While I applaud your goal I do not think it is going to work. The thing about food from different countries is that modern political boundaries really do not represent how cultures are divided. For example if you were to check off Indian restaurant by eating at one Punjabi place you really wouldn't be getting at the depth of what the many differences between regions are. Alternatively you could check off both the Czech Republic and Slovakia as different "country cuisines" but they are "virtually" identical. Papua New Guinea poses a similar issue to India only without any true representation. The island as a whole is one of the most physically diverse in terms of geography and demographically diverse in terms of culture and language. I think you may want to abandon the whole "country" aspect and delve into different cuisines. there is a great deal of overlap but I think this is something that can better illustrate the diversity of NYC.

            1. rebeccaas21,

              Don't listen to the naysayers! Who are they? The food police? It's your idea! Full steam ahead on your quest and have fun!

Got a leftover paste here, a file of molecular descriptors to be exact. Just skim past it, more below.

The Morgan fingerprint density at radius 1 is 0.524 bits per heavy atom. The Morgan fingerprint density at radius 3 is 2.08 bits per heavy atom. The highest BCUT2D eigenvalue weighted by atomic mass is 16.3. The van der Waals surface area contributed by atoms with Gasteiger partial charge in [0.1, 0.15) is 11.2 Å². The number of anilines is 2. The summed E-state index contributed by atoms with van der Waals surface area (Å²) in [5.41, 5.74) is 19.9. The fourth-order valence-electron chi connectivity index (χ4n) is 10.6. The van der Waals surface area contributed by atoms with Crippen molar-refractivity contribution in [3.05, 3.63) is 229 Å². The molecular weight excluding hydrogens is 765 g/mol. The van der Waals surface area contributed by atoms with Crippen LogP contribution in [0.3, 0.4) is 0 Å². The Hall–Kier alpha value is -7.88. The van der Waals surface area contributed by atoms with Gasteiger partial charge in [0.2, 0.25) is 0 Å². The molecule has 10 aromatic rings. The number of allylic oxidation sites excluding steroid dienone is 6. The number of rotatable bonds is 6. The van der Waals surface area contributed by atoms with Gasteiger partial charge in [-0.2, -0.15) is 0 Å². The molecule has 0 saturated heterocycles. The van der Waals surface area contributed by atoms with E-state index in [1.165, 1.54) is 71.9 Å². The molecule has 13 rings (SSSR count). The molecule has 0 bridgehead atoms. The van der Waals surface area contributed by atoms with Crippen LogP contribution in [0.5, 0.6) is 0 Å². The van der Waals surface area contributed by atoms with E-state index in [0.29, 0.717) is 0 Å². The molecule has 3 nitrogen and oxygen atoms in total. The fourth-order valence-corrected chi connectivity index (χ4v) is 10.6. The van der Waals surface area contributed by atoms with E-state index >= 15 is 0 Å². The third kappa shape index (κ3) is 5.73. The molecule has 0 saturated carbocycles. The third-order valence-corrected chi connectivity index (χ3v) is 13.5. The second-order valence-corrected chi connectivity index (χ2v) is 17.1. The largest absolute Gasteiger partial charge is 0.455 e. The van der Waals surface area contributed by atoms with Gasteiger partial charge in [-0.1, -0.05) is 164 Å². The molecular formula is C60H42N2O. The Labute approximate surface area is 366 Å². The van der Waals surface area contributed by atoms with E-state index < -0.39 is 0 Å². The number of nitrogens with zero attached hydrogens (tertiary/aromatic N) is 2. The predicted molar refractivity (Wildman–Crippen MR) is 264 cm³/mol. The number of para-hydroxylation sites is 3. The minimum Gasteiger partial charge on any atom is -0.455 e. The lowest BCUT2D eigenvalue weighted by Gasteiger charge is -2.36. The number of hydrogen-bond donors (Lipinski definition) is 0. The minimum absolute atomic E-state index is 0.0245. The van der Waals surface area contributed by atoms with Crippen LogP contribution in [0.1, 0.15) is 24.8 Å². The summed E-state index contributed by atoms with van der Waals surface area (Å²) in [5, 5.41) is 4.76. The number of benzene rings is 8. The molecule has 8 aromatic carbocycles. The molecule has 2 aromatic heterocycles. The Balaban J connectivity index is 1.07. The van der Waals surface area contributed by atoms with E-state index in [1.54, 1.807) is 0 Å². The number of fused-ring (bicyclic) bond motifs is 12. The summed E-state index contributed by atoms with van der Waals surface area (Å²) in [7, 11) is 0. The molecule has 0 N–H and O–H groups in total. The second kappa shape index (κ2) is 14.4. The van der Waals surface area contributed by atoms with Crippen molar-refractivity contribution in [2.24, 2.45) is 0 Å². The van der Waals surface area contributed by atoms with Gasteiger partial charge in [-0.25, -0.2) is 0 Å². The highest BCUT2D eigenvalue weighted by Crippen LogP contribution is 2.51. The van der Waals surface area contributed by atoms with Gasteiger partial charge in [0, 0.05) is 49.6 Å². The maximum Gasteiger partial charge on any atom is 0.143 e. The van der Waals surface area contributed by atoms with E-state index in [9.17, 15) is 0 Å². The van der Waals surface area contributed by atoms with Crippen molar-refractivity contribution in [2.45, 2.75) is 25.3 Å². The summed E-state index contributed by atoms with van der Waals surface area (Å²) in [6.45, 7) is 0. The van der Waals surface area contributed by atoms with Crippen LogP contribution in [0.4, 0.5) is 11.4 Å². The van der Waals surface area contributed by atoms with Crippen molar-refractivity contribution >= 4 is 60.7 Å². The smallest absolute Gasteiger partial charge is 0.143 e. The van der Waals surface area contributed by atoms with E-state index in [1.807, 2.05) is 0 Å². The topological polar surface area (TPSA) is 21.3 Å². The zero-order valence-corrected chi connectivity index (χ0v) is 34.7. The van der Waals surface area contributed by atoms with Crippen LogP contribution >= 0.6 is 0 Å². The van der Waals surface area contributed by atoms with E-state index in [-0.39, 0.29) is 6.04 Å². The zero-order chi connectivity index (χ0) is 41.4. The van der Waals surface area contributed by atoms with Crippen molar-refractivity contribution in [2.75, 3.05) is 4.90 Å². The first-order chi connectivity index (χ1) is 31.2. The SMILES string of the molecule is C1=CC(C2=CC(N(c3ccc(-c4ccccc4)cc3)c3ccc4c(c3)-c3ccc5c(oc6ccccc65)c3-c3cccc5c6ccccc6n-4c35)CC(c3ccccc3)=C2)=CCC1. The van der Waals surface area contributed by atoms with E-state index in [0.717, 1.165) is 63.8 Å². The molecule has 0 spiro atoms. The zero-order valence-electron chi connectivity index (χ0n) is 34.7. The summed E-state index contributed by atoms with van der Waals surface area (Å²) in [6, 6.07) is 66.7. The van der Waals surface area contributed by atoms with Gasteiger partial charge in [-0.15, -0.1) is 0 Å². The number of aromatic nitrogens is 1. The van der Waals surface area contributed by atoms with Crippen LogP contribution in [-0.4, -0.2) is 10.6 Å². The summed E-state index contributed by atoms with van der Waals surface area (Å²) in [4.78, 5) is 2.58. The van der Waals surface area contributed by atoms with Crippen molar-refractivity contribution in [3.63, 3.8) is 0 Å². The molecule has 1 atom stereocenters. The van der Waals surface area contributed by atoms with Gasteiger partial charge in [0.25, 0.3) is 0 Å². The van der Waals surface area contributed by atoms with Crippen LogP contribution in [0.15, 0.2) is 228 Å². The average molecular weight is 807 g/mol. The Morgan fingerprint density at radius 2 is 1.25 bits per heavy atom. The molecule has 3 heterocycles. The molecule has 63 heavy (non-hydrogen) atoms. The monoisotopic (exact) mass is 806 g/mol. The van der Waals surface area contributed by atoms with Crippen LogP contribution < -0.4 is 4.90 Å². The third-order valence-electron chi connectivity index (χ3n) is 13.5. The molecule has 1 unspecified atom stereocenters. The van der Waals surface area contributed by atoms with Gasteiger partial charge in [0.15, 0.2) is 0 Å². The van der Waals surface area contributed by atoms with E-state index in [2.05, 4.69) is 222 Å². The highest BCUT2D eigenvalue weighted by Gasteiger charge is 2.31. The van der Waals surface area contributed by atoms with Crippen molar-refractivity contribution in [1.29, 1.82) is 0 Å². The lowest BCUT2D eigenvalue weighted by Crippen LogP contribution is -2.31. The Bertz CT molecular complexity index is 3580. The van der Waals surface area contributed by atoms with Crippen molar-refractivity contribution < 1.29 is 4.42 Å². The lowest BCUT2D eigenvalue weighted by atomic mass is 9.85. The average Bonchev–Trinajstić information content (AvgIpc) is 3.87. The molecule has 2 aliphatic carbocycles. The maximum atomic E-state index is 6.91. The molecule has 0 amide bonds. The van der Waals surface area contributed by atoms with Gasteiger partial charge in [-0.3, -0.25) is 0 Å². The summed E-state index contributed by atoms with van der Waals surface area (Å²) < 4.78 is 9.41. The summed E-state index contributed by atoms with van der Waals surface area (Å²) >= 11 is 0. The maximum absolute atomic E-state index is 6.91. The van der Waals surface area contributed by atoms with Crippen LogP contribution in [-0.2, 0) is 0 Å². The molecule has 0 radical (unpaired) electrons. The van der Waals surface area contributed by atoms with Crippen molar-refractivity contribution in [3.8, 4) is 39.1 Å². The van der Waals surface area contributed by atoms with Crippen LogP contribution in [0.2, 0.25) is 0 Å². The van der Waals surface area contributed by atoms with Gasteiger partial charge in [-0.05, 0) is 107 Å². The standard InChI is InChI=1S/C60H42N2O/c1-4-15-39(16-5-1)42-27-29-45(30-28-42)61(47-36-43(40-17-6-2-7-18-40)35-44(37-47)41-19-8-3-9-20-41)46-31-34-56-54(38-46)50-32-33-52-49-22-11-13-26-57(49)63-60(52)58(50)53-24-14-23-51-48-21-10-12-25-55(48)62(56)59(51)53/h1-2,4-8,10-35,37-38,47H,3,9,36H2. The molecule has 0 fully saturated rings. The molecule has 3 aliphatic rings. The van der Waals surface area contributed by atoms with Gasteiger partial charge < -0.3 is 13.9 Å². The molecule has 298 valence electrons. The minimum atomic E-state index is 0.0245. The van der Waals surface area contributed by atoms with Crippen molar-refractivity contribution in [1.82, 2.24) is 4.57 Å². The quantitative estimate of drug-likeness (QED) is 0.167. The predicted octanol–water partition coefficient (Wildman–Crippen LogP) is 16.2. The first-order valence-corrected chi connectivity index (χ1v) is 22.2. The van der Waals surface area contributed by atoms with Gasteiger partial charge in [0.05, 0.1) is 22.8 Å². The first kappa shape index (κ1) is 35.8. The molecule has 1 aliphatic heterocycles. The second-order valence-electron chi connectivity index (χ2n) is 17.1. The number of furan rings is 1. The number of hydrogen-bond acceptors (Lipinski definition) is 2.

Glendale is hungry...

              4 Replies
              1. re: Glendale is hungry

                Agreed. Rock it. I was planning on something similar this year, but my inability to get organized coupled with the fact that I spend my entire day in front of a computer already (why add more "Dell-time") led me to abandon it. But I tried to come up with a way to tackle regional cuisines within a single country and it led me nearly mad. (Venetian vs. the cuisine of the Veneto, for instance.)

                There are some great lesser cuisines out there, Liberian, Surinamese, Guinean, etc. There is a New Zealand pub in the Seaport, although besides some beers and a pavlova, they're not really that Kiwi.

                In my research, Dave Cook's excellent site http://www.eatingintranslation.com/ , as well as Rober Sietsema's coverage in the VV were invaluable. (EIT especially for its coverage of summer festivals which can be a great place to sample cuisine from un/underserved countries like Burma and Armenia.


                Good luck, and I can't wait to see how you finish the year!

                1. re: lambretta76

                  There's a decent amount of Armenian out there, even if NYC isn't the best city for it.

                  In my experience one of the best resources for this type of stuff are cab drivers. I've talked restaurants with Burmese, Senaglese, Moroccan, Tunisian, Malian (?), and Bangladeshi drivers and they're usaully happy to give their opinions. Good luck.